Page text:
Medicare generally does not attach liens to property. This often is an act by Medicaid to recover funds it spent on a person who received Medicaid for long term care, such as Nursing Home or Assisted Living care. Medicaid generally will lift the lien when it is fully reimbursed for the money it spent. Also, Medicaid generally will not begin collecting on the lien until after the Medicaid recipient has died or the property has been sold. You should speak with an Elder Law attorney in your area for more guidance.
Please note that the goal of this response is to share general legal principles. This response does not create an attorney-client relationship between our firm and anyone reading this response; and the response should not be relied upon as legal advice. For legal guidance, an attorney practicing in the legal area and in your jurisdiction should be consulted. Cheryl Johnson is licensed to practice in the state of Maryland and this response should not be relied upon as an interpretation of laws of any state.
The short answer is when Medicaid has been reimbursed, but there appears to be much more to your question. If you want a more complete answer, you need to sit down with an experienced elder law attorney and provide much more information than is contained in your posting.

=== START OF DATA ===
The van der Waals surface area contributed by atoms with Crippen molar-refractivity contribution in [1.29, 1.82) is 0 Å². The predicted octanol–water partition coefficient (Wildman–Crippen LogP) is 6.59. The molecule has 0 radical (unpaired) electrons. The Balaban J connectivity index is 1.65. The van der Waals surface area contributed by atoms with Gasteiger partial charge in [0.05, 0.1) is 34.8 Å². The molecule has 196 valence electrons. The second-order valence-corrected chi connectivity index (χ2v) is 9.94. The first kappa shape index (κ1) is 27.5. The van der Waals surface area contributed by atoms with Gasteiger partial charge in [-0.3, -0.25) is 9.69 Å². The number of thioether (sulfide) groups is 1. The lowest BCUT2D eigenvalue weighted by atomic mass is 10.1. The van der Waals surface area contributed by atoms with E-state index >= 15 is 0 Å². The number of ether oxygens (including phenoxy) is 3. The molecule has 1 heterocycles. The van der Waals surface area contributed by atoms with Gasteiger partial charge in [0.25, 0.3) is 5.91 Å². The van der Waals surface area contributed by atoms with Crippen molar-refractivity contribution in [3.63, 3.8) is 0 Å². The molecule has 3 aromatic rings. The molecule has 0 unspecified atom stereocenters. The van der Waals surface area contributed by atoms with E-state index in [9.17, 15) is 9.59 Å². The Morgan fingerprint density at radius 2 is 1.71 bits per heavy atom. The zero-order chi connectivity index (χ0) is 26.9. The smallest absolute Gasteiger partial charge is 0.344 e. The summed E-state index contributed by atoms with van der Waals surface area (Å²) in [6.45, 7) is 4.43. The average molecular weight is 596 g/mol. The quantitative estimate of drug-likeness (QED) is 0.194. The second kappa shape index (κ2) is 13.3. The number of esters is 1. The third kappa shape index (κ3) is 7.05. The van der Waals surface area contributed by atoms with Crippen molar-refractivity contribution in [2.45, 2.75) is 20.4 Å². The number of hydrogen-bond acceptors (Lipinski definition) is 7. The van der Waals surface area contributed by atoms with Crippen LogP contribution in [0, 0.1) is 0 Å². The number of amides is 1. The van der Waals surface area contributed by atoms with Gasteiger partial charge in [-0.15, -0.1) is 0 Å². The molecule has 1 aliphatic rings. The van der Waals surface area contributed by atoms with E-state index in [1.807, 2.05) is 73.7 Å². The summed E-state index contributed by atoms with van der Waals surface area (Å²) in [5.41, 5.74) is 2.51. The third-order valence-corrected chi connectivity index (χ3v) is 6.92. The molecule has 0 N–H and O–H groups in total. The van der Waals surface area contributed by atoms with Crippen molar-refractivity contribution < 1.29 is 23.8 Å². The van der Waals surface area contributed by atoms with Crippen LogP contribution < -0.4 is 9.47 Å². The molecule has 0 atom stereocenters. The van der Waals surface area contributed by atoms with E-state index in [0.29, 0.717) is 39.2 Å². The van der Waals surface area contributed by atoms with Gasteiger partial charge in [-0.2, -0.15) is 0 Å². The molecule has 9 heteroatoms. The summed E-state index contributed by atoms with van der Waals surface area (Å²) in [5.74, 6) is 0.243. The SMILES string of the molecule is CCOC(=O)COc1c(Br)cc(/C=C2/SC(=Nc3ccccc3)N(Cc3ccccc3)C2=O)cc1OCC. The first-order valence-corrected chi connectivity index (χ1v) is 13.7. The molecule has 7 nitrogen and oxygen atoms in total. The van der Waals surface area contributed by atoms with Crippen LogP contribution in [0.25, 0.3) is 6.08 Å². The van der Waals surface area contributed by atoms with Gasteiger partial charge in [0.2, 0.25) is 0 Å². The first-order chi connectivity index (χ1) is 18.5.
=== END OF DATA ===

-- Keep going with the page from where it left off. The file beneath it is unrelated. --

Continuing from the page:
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Once the Medicaid/Medicare claim is fully paid, they should issue a fully paid notice that will allow for distribution. You should consult a local lawyer especially since the rules differ depending on whether the claim is from litigation or against an estate.
Lawrence Friedman, Bridgewater, NJ. Certified as an Elder Law Attorney by the ABA approved National Elder Law Foundation, former Chair NJ State Bar Association Elder and Disabilities Law Section, Member Board of Consultors of NJSBA Real Property, Trusts & Estates Law Section, Vice Chair Special Needs Law Section of National Academy of Elder Law Attorneys, and Master of Laws (LL.M.) in Taxation from N.Y.U. School of Law. Visit SpecialNeedsNJ.com for articles and Q&A on elder law, special needs, wills, trusts, estates, and tax. Visit SpecialNeedsNJ.com/blog and subscribe for free timely updates to be delivered to your inbox. Information on both Avvo and SpecialNeedsNJ.com does not constitute legal advice, as it is general in nature and may not apply to your situation or be subject to important changes. No attorney client relationship exists unless set forth in written engagement terms.